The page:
The Nissan GT-R’s run is one step closer to winding up, following the announcement that the flagship sports car will go off sale in the US this year.

    Now 17 years old, the Nissan GT-R’s US sendoff includes two new special editions which celebrate the near two-decade history of the R35 model, as well as its Skyline-based predecessors.

    These comprise the aptly named Skyline Edition (finished in Bayside Blue, the R34 model’s hero colour) and the Takumi Edition, painted Midnight Purple and paying tribute to the master craftspeople who hand-build each of the twin-turbo 3.8-litre V6 engines that power the GT-R.

    Neither of these special editions will come to Australia, after the Nissan GT-R was dropped from local showrooms in November 2021 when new side-impact laws saw multiple cars including the Japanese supercar killer be heavily updated or be pulled from sale.

    In March, Nissan revealed its 2025 updates for the GT-R in Japan, and cryptically noted its “production is limited and some orders might not be accepted”, giving weight to recent Japanese reports claiming the sports car will bow out this year.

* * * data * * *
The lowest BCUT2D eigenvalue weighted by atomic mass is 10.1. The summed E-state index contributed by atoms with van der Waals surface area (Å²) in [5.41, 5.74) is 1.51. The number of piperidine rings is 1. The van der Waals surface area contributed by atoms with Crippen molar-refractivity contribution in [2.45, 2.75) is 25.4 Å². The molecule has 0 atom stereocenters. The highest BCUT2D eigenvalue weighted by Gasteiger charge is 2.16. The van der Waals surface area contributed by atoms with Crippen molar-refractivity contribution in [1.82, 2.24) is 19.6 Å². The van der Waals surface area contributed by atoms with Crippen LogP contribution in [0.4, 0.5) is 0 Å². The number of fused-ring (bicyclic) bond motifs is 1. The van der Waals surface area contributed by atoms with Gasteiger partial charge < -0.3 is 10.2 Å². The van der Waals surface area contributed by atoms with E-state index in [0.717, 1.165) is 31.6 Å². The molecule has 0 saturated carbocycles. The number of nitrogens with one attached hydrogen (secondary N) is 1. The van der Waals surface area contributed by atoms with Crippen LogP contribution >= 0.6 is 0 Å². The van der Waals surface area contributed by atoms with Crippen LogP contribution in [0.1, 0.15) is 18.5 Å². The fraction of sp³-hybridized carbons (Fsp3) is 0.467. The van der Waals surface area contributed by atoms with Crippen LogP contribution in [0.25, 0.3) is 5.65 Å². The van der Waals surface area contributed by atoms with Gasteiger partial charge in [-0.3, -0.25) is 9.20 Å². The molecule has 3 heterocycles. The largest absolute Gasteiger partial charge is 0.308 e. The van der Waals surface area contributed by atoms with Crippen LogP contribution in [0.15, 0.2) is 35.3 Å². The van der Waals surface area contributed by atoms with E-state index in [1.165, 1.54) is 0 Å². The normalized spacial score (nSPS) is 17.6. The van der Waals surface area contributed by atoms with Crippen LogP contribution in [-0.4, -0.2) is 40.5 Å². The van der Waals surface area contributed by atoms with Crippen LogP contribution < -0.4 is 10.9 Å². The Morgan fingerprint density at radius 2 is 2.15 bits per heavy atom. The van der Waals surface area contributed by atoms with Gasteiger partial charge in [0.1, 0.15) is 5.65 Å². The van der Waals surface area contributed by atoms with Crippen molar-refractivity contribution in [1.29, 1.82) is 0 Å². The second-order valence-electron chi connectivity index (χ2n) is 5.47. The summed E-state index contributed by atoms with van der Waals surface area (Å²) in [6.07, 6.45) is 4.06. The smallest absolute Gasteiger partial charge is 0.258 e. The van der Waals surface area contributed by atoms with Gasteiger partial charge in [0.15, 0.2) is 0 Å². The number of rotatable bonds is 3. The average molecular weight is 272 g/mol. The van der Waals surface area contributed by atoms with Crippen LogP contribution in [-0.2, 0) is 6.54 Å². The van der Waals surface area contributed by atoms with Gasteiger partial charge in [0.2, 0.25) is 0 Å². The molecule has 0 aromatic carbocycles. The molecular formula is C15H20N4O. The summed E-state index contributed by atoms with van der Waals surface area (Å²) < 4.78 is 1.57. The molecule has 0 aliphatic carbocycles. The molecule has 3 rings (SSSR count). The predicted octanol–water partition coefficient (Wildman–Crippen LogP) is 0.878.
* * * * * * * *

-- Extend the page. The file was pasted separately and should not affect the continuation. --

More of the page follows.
Though Nissan didn’t make mention of a specific production number it will be running to, a translation of the brand’s Japanese websites included mention of a “culmination” of the GT-R, before closing with “The deepening of the GT-R will never end”. 

    If this is the final year of Nissan GT-R production, it’ll be the end of the line for one of the oldest cars on sale globally.

    Both the Skyline and Takumi editions will be limited to less than 200 examples for the US market, starting from US$131,090 (A$198,260) and US$151,090 (A$228,510) – each US$10,000 (A$15,120) more than the GT-R Premium and T-Spec grades upon which they’re based.

    The Nissan GT-R Skyline Edition not only gets a Bayside Blue exterior paint finish but also a Sora Blue interior upholstery scheme.

    Takumi Editions feature a unique engine badge with red-etched writing and a gold VIN plate, as well as a Mori Green interior.

    Engine outputs are unchanged, with the VR38DETT engine continuing to punch out 419kW of power and 637Nm of torque, with drive sent to all four wheels through a six-speed dual-clutch automatic transmission.

    It’s expected the Nissan GT-R nameplate will live on past the R35 generation, albeit with electric power.

    At last year’s Tokyo motor show, Nissan unveiled the 1000kW electric Hyper Force concept car, which incorporated a number of Skyline and GT-R design features – fuelling speculation the flagship sports car will switch to battery power for its next generation.

    Previous reports have claimed the new ‘R36’ GT-R will debut in 2028.

    MORE: Everything Nissan GT-R

    Jordan Mulach

    Born and raised in Canberra, Jordan has worked as a full-time automotive journalist since 2021, being one of the most-published automotive news writers in Australia before joining CarExpert in 2024.

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